Leading organizations are looking to exploit their assets and expertise to move beyond cost optimization and contribute directly to top-line revenue. Supply chain as a service (SCaaS) represents an emerging opportunity for CSCOs and their teams.
During this year’s Supply Chain Top 25 research and through focused interviews conducted during the second half of 2020, we found that companies in several industries have or are launching SCaaS. Thus far, there is more activity in the high tech and retail industries. However, we also see organizations in life sciences and healthcare tackling SCaaS.
High tech: Players from OEMs to contract manufacturers and distributors offer one or more forms of SCaaS. Of course, contract manufacturers such as Jabil, Celestica and Flex offer manufacturing as a service within the broader SCaaS umbrella.
They and other contract manufacturers also offer other SCaaS such as sourcing and logistics. Distributors, including Avnet and Arrow, have a portfolio of SCaaS that extend into non-physical operational business processes.
OEMs are looking at opportunities to leverage their supply chain expertise and as-a-service (i.e., cloud) technologies to offer supply chain business processes as a service to other brand owners.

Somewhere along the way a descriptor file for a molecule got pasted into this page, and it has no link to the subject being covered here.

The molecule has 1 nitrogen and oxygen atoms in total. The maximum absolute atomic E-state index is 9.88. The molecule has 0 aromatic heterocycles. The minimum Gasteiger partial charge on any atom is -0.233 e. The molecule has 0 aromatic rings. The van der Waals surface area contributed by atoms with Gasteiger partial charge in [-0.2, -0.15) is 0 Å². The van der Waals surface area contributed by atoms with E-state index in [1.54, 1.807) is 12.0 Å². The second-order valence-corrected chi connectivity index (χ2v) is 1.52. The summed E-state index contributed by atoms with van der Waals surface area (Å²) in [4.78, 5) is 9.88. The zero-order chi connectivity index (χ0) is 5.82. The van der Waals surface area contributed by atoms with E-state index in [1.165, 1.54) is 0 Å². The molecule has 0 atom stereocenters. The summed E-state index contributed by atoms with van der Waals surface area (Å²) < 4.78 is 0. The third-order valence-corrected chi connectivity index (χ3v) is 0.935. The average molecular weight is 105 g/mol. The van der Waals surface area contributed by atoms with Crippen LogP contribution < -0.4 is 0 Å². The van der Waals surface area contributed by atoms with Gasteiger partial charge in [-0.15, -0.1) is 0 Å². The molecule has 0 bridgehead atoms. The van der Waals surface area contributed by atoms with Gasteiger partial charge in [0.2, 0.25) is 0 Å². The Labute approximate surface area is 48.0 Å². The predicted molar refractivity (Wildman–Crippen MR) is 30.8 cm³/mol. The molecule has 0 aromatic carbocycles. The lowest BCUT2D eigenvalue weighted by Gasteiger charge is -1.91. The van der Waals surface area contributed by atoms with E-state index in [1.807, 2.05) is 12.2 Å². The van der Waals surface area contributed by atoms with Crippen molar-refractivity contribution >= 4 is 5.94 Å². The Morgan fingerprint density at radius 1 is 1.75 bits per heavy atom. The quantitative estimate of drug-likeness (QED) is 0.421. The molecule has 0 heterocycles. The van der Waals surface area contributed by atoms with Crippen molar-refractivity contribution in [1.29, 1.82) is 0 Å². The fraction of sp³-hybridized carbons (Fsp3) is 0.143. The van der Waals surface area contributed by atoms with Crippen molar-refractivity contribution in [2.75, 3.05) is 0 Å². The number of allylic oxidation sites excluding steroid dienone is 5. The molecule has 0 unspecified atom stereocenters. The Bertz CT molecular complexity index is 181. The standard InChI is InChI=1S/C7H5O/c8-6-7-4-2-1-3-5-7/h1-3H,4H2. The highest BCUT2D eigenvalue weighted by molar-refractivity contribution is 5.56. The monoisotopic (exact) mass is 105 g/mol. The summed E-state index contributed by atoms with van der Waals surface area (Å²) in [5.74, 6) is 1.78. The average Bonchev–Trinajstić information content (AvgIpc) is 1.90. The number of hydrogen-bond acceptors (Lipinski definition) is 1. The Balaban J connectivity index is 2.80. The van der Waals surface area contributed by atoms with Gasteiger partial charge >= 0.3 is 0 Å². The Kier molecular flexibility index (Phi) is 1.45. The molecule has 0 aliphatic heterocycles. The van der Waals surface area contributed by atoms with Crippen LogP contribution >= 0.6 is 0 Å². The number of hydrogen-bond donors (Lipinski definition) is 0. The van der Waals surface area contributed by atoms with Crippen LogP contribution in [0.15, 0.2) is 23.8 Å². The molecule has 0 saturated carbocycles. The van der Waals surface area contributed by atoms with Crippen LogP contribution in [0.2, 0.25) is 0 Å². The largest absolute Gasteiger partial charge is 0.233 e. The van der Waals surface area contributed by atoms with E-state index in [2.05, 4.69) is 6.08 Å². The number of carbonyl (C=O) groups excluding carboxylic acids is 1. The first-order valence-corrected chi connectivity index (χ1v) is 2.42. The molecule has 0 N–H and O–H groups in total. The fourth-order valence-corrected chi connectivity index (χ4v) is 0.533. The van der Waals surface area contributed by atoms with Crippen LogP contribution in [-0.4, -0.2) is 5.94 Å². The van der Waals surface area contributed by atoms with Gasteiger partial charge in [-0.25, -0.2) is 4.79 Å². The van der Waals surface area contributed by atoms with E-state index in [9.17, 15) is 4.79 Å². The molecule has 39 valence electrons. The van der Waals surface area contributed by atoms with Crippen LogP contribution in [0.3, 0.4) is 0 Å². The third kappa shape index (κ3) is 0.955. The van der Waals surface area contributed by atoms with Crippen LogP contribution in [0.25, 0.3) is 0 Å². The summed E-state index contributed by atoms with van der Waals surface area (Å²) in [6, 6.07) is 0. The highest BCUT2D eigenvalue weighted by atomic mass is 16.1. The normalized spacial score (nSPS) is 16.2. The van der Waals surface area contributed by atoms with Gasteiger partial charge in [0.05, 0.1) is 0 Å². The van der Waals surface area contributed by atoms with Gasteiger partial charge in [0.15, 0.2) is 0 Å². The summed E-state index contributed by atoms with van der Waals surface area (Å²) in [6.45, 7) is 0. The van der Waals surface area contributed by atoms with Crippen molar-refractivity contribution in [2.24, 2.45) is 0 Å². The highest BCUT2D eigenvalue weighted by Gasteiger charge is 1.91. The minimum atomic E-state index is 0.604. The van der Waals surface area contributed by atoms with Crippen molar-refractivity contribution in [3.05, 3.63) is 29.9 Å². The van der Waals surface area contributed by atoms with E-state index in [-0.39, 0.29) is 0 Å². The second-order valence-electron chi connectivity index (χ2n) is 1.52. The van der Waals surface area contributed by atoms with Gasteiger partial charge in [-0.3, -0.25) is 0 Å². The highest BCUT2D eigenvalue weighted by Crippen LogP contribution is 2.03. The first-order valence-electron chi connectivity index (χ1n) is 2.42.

Many of the OEMs also have digital business models that are subscription or “as-a-Service” based instead of hardware centric. Cisco and Hewlett Packard Enterprise are just two of the OEMs that have shifted some of their physical products and corresponding supply chains to “as-a-Service.”
Retail: There are a variety of scenarios that retailers are developing and exploring. Those with private fleets see opportunities from full truckload between locations other than points in their value network to final mile fulfilment.
Several are also examining ways to maximize their distribution centres by providing storage and fulfilment for others.
Amazon’s Fulfilment by Amazon is an example of SCaaS in retail. Brand owners sell directly to customers but Amazon’s fulfilment centres pick, pack, ship and provide customer service.
Another example of retail SCaaS is Woolworths. It elevated and extended its supply chain capabilities to other brands through a service offering called Primary Connect.
Healthcare and life sciences: Several of the healthcare providers such as Mayo Clinic have SCaaS offerings in the sourcing and purchasing area. Manufacturers are piloting subscription business models that remove inventory tracking and ordering for healthcare providers.
A good example is Johnson & Johnson’s work with Rush University Medical Center to improve inventory management of sutures. The SCaaS monitors inventory in dedicated suture storage locations at point of use in the perioperative areas. All sutures are stored in designated areas equipped with weighted-bin technology specifically designed for sutures.
The weighted-bin technology automatically monitors inventory levels and provides data analytics to support target setting and enabling replenishment planning and ordering. (see Healthcare Supply Chainnovator Finalists 2020: Supply Chain Provides Value From Laundry to Sutures With a Dash of Automation).